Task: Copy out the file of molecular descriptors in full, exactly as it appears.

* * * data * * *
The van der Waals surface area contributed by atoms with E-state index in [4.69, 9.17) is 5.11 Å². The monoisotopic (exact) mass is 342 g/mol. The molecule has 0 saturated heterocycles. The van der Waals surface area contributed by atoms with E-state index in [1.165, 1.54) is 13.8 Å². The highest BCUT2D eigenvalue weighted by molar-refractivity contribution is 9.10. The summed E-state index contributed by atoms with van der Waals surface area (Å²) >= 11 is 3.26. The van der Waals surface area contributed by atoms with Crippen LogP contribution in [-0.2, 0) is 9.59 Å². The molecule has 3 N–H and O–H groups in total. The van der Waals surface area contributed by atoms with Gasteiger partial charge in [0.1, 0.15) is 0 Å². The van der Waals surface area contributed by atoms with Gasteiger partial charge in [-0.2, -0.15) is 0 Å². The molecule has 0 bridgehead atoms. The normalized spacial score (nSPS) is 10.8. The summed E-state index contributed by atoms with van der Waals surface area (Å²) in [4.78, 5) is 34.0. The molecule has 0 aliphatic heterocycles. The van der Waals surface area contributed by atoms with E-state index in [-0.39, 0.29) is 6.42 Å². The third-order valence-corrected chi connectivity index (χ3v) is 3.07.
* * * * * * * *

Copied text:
The van der Waals surface area contributed by atoms with E-state index in [4.69, 9.17) is 5.11 Å². The monoisotopic (exact) mass is 342 g/mol. The molecule has 0 saturated heterocycles. The van der Waals surface area contributed by atoms with E-state index in [1.165, 1.54) is 13.8 Å². The highest BCUT2D eigenvalue weighted by molar-refractivity contribution is 9.10. The summed E-state index contributed by atoms with van der Waals surface area (Å²) >= 11 is 3.26. The van der Waals surface area contributed by atoms with Crippen LogP contribution in [-0.2, 0) is 9.59 Å². The molecule has 3 N–H and O–H groups in total. The van der Waals surface area contributed by atoms with Gasteiger partial charge in [0.1, 0.15) is 0 Å². The van der Waals surface area contributed by atoms with Gasteiger partial charge in [-0.2, -0.15) is 0 Å². The molecule has 0 bridgehead atoms. The normalized spacial score (nSPS) is 10.8. The summed E-state index contributed by atoms with van der Waals surface area (Å²) in [4.78, 5) is 34.0. The molecule has 0 aliphatic heterocycles. The van der Waals surface area contributed by atoms with E-state index in [-0.39, 0.29) is 6.42 Å². The third-order valence-corrected chi connectivity index (χ3v) is 3.07.